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[TowerTalk] a ham radio marketing question or two

Subject: [TowerTalk] a ham radio marketing question or two
From: Jim Lux <>
Date: Wed, 20 Jun 2007 18:07:46 -0700
List-post: <>
Just a survey of a very skewed sample of the ham population at large. 
Prompted by some discussions at work with respect to things like 
AMSAT ground stations and the FlexRadio SDR1000 and FLEX-5000, and 
what hams are willing to buy, as opposed to what they say they'd like 
to see. (Why sure, I'd love a 5 element SteppIR with adjustable 
everything for $200).  Has relevance to antennas too (think about 
things like controllers and autotuners)

What's your preferred approach to using a new technology:

1) Read about it in QST, etc., scrounge up the parts from your junk 
box or stores, and build it from scratch
2) Buy a kitted set of parts and assemble it
3) Buy the whole thing all assembled, but with no formal support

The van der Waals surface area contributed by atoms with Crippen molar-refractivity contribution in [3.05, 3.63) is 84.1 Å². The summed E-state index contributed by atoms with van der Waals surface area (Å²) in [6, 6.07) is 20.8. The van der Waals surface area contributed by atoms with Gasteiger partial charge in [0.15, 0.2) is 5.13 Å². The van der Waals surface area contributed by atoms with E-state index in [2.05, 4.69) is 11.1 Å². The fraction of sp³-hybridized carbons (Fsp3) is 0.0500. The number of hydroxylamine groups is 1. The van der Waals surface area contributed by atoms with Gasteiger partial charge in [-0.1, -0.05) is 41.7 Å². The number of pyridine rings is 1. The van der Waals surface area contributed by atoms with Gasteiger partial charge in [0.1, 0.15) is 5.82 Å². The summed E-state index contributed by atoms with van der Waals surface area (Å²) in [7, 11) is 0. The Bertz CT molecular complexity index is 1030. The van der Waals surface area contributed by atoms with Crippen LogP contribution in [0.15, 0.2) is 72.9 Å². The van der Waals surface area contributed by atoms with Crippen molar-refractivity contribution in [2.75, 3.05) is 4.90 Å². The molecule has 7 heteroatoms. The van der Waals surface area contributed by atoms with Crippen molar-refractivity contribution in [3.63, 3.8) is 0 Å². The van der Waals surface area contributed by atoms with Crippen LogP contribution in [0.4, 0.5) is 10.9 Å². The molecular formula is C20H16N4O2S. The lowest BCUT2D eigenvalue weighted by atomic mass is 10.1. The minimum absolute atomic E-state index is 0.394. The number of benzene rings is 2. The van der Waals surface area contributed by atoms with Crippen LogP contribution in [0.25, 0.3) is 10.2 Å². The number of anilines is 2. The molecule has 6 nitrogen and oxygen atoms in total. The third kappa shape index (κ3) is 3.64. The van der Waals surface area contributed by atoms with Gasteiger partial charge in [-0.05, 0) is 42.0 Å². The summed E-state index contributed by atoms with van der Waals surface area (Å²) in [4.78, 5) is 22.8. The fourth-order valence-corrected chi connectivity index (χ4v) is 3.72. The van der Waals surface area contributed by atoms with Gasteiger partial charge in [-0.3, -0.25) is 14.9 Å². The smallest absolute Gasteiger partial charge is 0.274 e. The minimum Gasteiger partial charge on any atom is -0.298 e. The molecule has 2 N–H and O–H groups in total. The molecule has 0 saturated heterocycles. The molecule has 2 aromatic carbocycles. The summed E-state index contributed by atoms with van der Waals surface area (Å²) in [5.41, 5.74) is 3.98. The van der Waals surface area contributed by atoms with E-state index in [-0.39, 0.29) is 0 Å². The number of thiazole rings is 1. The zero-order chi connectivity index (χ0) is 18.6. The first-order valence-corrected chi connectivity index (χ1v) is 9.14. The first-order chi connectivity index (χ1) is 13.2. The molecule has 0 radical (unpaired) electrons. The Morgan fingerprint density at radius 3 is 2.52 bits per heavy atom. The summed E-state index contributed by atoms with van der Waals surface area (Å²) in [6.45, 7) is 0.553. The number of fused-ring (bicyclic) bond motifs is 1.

(i.e. you get all the stuff, documents, etc.)
4) Buy it as a fully integrated commercial product (warranty, service 
organization, etc.)

Now, does that change if the technology uses a PC?

It throws in the alternatives of:
Supply your own PC, you install the software, deal with any 
compatibility issues, etc.
  - sub question: if there were a free configuration checking program 
you could download to see if your PC will work ahead of time, would that help?

The widget comes with a preconfigured PC dedicated to the new 
thing.  The included PC isn't necessarily powerful enough to do anything else.

The widget has a PC embedded inside it, but you have no access to it 
(think in terms of the new test equipment from Agilent and 
Tektronix), at least as a PC.

And, another question about price points and quality of build.  Preference for:
MFJ - inexpensive parts, rough and ready build quality, some 
percentage of DOA to deal with
Big 3 radios - automated build quality, lots of mfr QA, unlikely 
you'll have blobs of solder rolling around inside.

And design margins:
Consider a product like the battery boosters similar to W4RRY or MFJ 
units (takes wide DC voltage in and generates 13.8 out, all the time)..
Inexpensive design, not much margin, but it works for 90% of the 
cases, but if it gets too hot, or the wires are too long, or the load 
impedance it's looking into isn't right, it might oscillate and fail.
Bulletproof design with lots of margin, works all the time, 
everytime, but costs 3x as much.

All comments become grist for lunchtime conversation!!

Jim, W6RMK


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